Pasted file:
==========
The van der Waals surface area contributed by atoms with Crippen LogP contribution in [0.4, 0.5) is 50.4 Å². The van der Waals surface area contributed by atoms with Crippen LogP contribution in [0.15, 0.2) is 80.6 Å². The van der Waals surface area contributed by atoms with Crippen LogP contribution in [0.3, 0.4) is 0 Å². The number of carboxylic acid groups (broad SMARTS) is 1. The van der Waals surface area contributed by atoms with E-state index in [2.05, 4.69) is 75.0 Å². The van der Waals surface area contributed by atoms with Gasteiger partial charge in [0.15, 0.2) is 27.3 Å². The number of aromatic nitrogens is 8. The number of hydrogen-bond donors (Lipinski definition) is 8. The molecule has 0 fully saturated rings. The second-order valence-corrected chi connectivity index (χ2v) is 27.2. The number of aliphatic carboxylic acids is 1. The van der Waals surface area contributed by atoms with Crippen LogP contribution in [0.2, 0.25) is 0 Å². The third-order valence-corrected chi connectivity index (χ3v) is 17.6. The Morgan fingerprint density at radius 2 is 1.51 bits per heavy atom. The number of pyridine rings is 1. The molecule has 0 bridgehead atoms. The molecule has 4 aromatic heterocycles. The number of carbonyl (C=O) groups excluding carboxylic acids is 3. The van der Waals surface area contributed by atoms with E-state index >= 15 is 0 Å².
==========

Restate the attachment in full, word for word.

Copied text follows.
The van der Waals surface area contributed by atoms with Crippen LogP contribution in [0.4, 0.5) is 50.4 Å². The van der Waals surface area contributed by atoms with Crippen LogP contribution in [0.15, 0.2) is 80.6 Å². The van der Waals surface area contributed by atoms with Crippen LogP contribution in [0.3, 0.4) is 0 Å². The number of carboxylic acid groups (broad SMARTS) is 1. The van der Waals surface area contributed by atoms with E-state index in [2.05, 4.69) is 75.0 Å². The van der Waals surface area contributed by atoms with Gasteiger partial charge in [0.15, 0.2) is 27.3 Å². The number of aromatic nitrogens is 8. The number of hydrogen-bond donors (Lipinski definition) is 8. The molecule has 0 fully saturated rings. The second-order valence-corrected chi connectivity index (χ2v) is 27.2. The number of aliphatic carboxylic acids is 1. The van der Waals surface area contributed by atoms with Crippen LogP contribution in [0.2, 0.25) is 0 Å². The third-order valence-corrected chi connectivity index (χ3v) is 17.6. The Morgan fingerprint density at radius 2 is 1.51 bits per heavy atom. The number of pyridine rings is 1. The molecule has 0 bridgehead atoms. The molecule has 4 aromatic heterocycles. The number of carbonyl (C=O) groups excluding carboxylic acids is 3. The van der Waals surface area contributed by atoms with E-state index >= 15 is 0 Å².